Create a free profile to get unlimited access to exclusive videos, sweepstakes, and more!
What the hell is Thanksgiving, anyway? What is it actually based on? When did the iconic staples of the day take such firm root in American culture? As kids, we’re told that the day has something to do with pilgrims and Native Americans. As adults, we learn that it had more to do with genocide. Pass the canned cranberry sauce, because that’s also a part of it. It’s an incredibly random holiday, so there’s no better show to revel in the lunacy than Rick and Morty.
In Season 5, the animated wonder released "Rick and Morty’s Thanksploitation Spectacular." It came out in July of 2021, nowhere close to November, which was weird in and of itself.
Even though the dark history of the holiday’s origins had been done on countless shows many times before (and will be done again), Rick and Morty used craziness (along with the requisite references to genocide) to make an even bigger impact. It might not be the most brilliant or game-changing episode of the series — it’s out for laughs more than anything else — but it still rules the roost. The reason why is that it does what Rick and Morty does best: it escalates everything well past the point of sanity. You could say the same of Thanksgiving.
It begins as any Thanksgiving episode should; Rick and Morty steal (and then destroy) the US Constitution. Rick has gotten in trouble with the US government before, but he’s not worried. He has the perfect way of getting out of hot water, and it comes down to… the tradition of the US President pardoning a turkey on Thanksgiving.
Why did that become a thing? It doesn’t really matter. The West Wing goes out of its way to have President Bartlet state that the turkey pardoning is all for show, and that there’s no real pardon involved. Rick and Morty takes it seriously; this a real power that the President has.
Rick turns himself into a turkey so he can receive a pardon from the President. He’s done it before, and he’ll do it again.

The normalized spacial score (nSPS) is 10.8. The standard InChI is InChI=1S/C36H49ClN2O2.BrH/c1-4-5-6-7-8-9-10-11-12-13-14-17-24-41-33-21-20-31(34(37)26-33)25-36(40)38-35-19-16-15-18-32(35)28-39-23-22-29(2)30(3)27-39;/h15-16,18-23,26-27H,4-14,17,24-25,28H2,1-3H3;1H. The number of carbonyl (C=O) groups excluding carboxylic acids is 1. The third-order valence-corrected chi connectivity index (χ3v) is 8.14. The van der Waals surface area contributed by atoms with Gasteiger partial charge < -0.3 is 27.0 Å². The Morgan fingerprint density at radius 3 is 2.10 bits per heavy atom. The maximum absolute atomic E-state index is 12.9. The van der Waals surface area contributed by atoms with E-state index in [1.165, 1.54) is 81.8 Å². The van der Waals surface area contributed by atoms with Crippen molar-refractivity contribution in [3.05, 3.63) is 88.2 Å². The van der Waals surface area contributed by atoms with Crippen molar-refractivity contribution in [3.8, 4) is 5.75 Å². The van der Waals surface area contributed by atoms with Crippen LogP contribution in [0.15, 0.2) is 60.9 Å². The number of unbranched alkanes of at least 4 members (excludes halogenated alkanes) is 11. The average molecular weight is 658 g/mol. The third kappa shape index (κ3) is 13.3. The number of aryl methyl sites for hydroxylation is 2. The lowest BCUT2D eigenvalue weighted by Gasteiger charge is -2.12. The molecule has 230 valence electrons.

This is a show that changed lives when Rick turned himself into a pickle, so they can’t just do the pardoning gag and call it a holiday. They bring back Keith David as the President, and he’s determined to outplay Rick Sanchez.
Very few characters on this show can ever go up against Rick and survive, let alone give him a challenge. David’s President does, and the rivalry between him and Rick is what makes the episode soar. Justin Roiland and Keith David play off of each other fantastically, and helping everything is the fact that David is a national treasure himself. Banks should be closed on his birthday.
The pissing match between these two escalates quickly. A squad of soldiers gets turned into turkey commandos. An actual turkey turns into the US President. We learn the secret history of two warring space factions fighting against turkeys. And, references to both the Alien and Predator franchises abound.
It is the runner on the side that bastes this turkey right good, though. One of the soldiers who is turned into a turkey, whose name is Coop, is played by Timothy Olyphant. Every cliche you’ve ever seen in a movie about a soldier being called back to service is let loose in this storyline, and Olyphant plays it as straight as can be.
After the turkeys have been defeated and huge swaths of destruction have occurred, Coop returns to his family with major PTSD. He is very troubled with the time he spent as a turkey, and he is triggered by spilled blueberries in a supermarket. Making it worse? The government isn’t going to pay for any kind of treatment.
Why is this plotline in the episode? For the same reason that little marshmallows are usually put on more than one Thanksgiving dish. That reason is this: why the f*** not?
The turkeys and untouchable Americana of the holiday is ingrained and accepted. Even the “this holiday celebrates genocide” takes are as much a part of the day as yams are. Why not throw murderous turkeys and aliens into it? The closing beat about how the government treats veterans is the most scathing thing in the episode, and a half-spider FDR has already come and gone. Some people put raisins in stuffing, it’s all chaos.
Thanksgiving is ridiculous, and this episode matches and escalates that ridiculousness. If anything, the episode has a nicer ending than the holiday usually does. Rick and the President achieve understanding and mutual respect. The same can’t be said for millions of family dinners across the nation, where current events are discussed, alcohol is guzzled, uncles scream at college-age kids, and laden tables are always on the brink of getting flipped over in wishbone-addled rage.
This episode should be a staple of Thanksgiving. If “everyone pretends to enjoy the awful homemade cranberry dressing that Gladys brought and you’re gonna eat it no matter how much it sucks” has to be a staple, then "Rick and Morty’s Thanksploitation Spectacular" should get a shot. Give thanks and stay frosty, because murderous turkeys are gunning for you.
Stream The Macy's Thanksgiving Day Parade on Peacock.